Using food in training is a common way reward-based trainers teach their four-legged pupils. There are several reasons why using food is such a powerful and useful tool in training. First, a dog will only learn what you are teaching it if it is motivated by something that happens afterwards, i.e. something you can provide—and most dogs want food! Behavior is governed by its consequences. If it ‘works’ (he got a treat) then the dog will try again. If it doesn’t, then he will try something else. Don’t all of us expect a paycheck at the end of the month for ‘work’ (in essence-certain behaviors) we do every day?! If a dog isn’t motivated, it isn’t going to try. And if it isn’t trying, you won’t be teaching it anything! Especially if you are trying to teach it to do something that isn’t natural for it to do or it prefers to do something else instead—like sitting when greeting a new person instead of jumping to greet that person. If your paycheck stopped coming, wouldn’t your work behaviors cease also?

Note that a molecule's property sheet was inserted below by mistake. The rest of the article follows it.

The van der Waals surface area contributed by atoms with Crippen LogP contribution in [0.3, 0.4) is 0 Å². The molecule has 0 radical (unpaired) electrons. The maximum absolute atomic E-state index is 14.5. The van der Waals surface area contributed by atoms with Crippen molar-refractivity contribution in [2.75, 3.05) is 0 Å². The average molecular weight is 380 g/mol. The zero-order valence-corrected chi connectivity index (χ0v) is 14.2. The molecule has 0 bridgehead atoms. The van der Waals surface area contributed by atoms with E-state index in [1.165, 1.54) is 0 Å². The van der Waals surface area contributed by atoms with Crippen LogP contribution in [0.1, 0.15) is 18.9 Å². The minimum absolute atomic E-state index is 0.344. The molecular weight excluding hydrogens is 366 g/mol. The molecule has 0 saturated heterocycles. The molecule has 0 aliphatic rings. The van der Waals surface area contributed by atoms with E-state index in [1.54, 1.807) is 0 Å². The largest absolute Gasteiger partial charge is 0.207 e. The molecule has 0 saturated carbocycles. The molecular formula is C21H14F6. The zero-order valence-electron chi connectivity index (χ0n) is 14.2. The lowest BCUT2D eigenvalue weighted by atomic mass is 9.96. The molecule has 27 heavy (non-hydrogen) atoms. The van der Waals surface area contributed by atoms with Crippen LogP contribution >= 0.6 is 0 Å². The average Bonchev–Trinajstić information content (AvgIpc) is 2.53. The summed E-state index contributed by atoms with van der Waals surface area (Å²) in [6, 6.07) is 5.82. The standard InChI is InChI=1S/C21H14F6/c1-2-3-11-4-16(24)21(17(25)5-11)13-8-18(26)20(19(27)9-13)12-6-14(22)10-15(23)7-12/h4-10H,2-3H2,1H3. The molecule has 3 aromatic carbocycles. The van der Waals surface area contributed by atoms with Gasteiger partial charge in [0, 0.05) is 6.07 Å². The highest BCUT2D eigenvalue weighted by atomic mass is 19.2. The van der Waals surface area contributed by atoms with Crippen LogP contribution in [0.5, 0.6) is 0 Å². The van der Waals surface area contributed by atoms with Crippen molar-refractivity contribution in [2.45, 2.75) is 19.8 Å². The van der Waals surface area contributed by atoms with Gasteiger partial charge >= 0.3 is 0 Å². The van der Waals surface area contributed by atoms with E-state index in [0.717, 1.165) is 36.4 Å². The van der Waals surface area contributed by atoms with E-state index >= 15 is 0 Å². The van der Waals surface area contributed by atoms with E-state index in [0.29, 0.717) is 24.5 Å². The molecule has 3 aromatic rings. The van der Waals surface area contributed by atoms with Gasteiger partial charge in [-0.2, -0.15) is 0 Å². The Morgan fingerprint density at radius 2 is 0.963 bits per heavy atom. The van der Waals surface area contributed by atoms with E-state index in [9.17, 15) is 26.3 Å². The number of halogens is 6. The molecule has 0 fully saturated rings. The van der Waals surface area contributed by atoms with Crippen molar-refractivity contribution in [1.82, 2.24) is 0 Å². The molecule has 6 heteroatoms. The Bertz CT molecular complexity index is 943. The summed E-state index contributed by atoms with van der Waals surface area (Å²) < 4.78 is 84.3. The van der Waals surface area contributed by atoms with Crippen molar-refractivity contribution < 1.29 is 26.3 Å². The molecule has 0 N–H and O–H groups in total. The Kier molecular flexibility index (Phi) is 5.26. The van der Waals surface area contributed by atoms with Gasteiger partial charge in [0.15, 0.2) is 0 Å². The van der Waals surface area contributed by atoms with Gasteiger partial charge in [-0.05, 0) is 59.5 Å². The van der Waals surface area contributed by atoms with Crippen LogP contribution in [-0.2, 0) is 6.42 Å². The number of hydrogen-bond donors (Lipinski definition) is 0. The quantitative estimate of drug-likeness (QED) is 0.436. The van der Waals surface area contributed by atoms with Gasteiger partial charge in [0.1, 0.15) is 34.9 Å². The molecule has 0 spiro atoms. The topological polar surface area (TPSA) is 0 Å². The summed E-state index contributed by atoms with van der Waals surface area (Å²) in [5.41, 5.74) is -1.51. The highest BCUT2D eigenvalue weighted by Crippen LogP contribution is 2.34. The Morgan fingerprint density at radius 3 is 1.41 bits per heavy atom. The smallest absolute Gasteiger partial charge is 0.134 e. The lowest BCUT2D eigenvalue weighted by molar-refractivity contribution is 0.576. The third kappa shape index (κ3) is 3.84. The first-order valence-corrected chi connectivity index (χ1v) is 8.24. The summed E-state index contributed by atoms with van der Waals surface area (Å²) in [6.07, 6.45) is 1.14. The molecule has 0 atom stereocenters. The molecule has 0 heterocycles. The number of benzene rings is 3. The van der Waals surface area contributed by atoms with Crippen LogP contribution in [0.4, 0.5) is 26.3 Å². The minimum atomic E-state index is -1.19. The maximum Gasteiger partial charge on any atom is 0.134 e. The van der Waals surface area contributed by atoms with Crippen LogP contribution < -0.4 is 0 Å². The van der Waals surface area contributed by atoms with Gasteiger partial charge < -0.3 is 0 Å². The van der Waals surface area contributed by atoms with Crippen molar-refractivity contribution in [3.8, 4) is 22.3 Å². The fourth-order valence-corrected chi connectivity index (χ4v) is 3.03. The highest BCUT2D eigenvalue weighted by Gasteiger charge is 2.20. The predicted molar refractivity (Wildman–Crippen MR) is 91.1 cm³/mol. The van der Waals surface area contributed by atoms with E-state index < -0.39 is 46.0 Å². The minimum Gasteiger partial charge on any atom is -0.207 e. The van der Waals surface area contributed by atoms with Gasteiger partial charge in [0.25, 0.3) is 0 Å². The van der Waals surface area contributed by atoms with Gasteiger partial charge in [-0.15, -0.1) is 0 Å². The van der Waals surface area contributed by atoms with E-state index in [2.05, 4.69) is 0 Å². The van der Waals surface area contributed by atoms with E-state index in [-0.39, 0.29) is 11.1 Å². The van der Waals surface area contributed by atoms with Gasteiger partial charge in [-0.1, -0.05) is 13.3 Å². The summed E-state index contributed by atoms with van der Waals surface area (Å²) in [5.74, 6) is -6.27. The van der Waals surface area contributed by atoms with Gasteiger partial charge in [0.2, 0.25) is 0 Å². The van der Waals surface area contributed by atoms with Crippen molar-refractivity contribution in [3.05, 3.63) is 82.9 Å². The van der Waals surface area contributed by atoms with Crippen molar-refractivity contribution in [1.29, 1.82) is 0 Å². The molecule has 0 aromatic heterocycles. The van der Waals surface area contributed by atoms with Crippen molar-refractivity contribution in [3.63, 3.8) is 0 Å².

Secondly, it also helps that since you possess the food you can control its delivery to your dog. You choose the point at which they have ‘earned’ a goodie. They will try that again, since they want more goodies! Once you have trained a behavior so that your dog is responding reliably (i.e. they understand what you are asking of them) you move to a more intermittent schedule of rewards-meaning you don’t have to give a treat EVERY time your dog sits, just some of the time, and eventually, sitting when you ask is a habit and you can fade out the treats altogether. For more information or to contact me, visit pawsitiveencounters.com.
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